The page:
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Predictors of in-hospital COVID-19 mortality: A comprehensive systematic review and meta-analysis exploring differences by age, sex and health conditions

  • Arthur Eumann Mesas,

    Roles Conceptualization, Investigation, Writing – original draft

    Affiliations Health and Social Research Centre, Universidad de Castilla-La Mancha, Cuenca, Spain, Postgraduate Program in Public Health, Universidade Estadual de Londrina, Londrina, Paraná, Brasil

  • Iván Cavero-Redondo ,

    Roles Conceptualization, Data curation, Formal analysis, Methodology, Supervision

    Affiliations Health and Social Research Centre, Universidad de Castilla-La Mancha, Cuenca, Spain, Universidad Politécnica y Artística del Paraguay, Asunción, Paraguay

  • Celia Álvarez-Bueno,

    Roles Data curation, Methodology, Supervision, Writing – review & editing

    Affiliations Health and Social Research Centre, Universidad de Castilla-La Mancha, Cuenca, Spain, Universidad Politécnica y Artística del Paraguay, Asunción, Paraguay

  • Marcos Aparecido Sarriá Cabrera,

    Roles Supervision, Visualization, Writing – review & editing

    Affiliation Postgraduate Program in Public Health, Universidade Estadual de Londrina, Londrina, Paraná, Brasil

  • Selma Maffei de Andrade,

    Roles Visualization, Writing – review & editing

    Affiliation Postgraduate Program in Public Health, Universidade Estadual de Londrina, Londrina, Paraná, Brasil

  • Irene Sequí-Dominguez,

    Roles Data curation, Methodology

    Affiliation Health and Social Research Centre, Universidad de Castilla-La Mancha, Cuenca, Spain

  • Vicente Martínez-Vizcaíno

    Roles Supervision, Writing – review & editing

    Affiliations Health and Social Research Centre, Universidad de Castilla-La Mancha, Cuenca, Spain, Facultad de Ciencias de la Salud, Universidad Autónoma de Chile, Talca, Chile



Risk factors for in-hospital mortality in confirmed COVID-19 patients have been summarized in numerous meta-analyses, but it is still unclear whether they vary according to the age, sex and health conditions of the studied populations. This study explored these variables as potential mortality predictors.


A systematic review was conducted by searching the MEDLINE, Scopus, and Web of Science databases of studies available through July 27, 2020. The pooled risk was estimated with the odds ratio (p-OR) or effect size (p-ES) obtained through random-effects meta-analyses. Subgroup analyses and meta-regression were applied to explore differences by age, sex and health conditions. The MOOSE guidelines were strictly followed.


The meta-analysis included 60 studies, with a total of 51,225 patients (12,458 [24.3%] deaths) from hospitals in 13 countries. A higher in-hospital mortality risk was found for dyspnoea (p-OR = 2.5), smoking (p-OR = 1.6) and several comorbidities (p-OR range: 1.8 to 4.7) and laboratory parameters (p-ES range: 0.3 to -2.6). Age was the main source of heterogeneity, followed by sex and health condition. The following predictors were more markedly associated with mortality in studies with patients with a mean age ≤60 years: dyspnoea (p-OR = 4.3), smoking (p-OR = 2.8), kidney disease (p-OR = 3.8), hypertension (p-OR = 3.7), malignancy (p-OR = 3.7), diabetes (p-OR = 3.2), pulmonary disease (p-OR = 3.1), decreased platelet count (p-ES = -1.7), decreased haemoglobin concentration (p-ES = -0.6), increased creatinine (p-ES = 2.4), increased interleukin-6 (p-ES = 2.4) and increased cardiac troponin I (p-ES = 0.7). On the other hand, in addition to comorbidities, the most important mortality predictors in studies with older patients were albumin (p-ES = -3.1), total bilirubin (p-ES = 0.7), AST (p-ES = 1.8), ALT (p-ES = 0.4), urea nitrogen (p-ES), C-reactive protein (p-ES = 2.7), LDH (p-ES = 2.4) and ferritin (p-ES = 1.7). Obesity was associated with increased mortality only in studies with fewer chronic or critical patients (p-OR = 1.8).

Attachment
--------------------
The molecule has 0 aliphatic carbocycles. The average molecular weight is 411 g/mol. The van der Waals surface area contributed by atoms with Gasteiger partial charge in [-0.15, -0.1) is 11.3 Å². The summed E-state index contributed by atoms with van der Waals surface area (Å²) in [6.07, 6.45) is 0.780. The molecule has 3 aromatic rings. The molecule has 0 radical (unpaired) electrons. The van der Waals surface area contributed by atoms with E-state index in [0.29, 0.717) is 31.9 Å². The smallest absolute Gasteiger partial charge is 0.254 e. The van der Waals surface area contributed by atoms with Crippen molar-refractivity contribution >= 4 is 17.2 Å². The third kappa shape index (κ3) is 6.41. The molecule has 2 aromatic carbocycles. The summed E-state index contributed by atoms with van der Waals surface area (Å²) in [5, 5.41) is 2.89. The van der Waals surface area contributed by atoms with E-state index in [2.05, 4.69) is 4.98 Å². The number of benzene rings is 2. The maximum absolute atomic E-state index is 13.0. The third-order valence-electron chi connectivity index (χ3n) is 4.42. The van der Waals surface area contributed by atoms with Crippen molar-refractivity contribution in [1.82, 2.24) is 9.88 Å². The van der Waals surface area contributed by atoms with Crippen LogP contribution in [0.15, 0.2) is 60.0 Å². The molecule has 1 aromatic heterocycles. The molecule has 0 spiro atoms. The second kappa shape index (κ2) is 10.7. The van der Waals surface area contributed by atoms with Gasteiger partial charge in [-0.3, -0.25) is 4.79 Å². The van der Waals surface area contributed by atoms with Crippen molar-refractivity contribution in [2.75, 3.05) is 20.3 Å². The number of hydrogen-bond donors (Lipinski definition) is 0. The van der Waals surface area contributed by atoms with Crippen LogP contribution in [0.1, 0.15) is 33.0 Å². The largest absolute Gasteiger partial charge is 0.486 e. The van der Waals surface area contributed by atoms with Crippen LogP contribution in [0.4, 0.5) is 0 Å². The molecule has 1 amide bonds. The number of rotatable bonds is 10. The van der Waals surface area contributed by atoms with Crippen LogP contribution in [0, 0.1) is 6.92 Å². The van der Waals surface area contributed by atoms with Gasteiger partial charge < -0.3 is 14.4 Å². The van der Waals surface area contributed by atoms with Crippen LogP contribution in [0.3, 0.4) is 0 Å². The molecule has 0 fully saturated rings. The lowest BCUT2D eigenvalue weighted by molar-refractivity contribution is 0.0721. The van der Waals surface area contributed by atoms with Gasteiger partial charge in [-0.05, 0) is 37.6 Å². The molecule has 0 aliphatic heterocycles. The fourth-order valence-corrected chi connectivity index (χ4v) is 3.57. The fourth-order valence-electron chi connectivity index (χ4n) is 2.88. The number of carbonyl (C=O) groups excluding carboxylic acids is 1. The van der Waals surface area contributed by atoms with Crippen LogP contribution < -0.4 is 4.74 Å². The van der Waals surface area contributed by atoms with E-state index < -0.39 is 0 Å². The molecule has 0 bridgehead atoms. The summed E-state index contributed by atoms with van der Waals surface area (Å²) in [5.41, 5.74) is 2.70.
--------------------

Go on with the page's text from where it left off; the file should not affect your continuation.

The prognostic effect of clinical conditions on COVID-19 mortality vary substantially according to the mean age of patients.

PROSPERO registration number



The rapid global spread of COVID-19 beginning in December 2019 [1] and the countless associated health, social and economic impacts have resulted in an exponential increase in scientific publications from independent groups and global coalitions [2]. In addition to aspects related to the spread of the disease, the profile and symptoms of patients [3, 4] and the drugs being developed to prevent and treat it [5], much interest has been devoted to potential predictors of hospital mortality from COVID-19. The identification of clinical aspects observed at hospital admission among patients with a worse prognosis has been the focus of many meta-analyses. Although the accumulated evidence consistently indicates that worse prognosis is related to old age [6], the male sex [7] and the presence of comorbidities [810], it is still unclear whether other potential predictors of mortality, such as smoking, clinical symptoms or laboratory parameters, vary between populations with different sociodemographic and epidemiological profiles.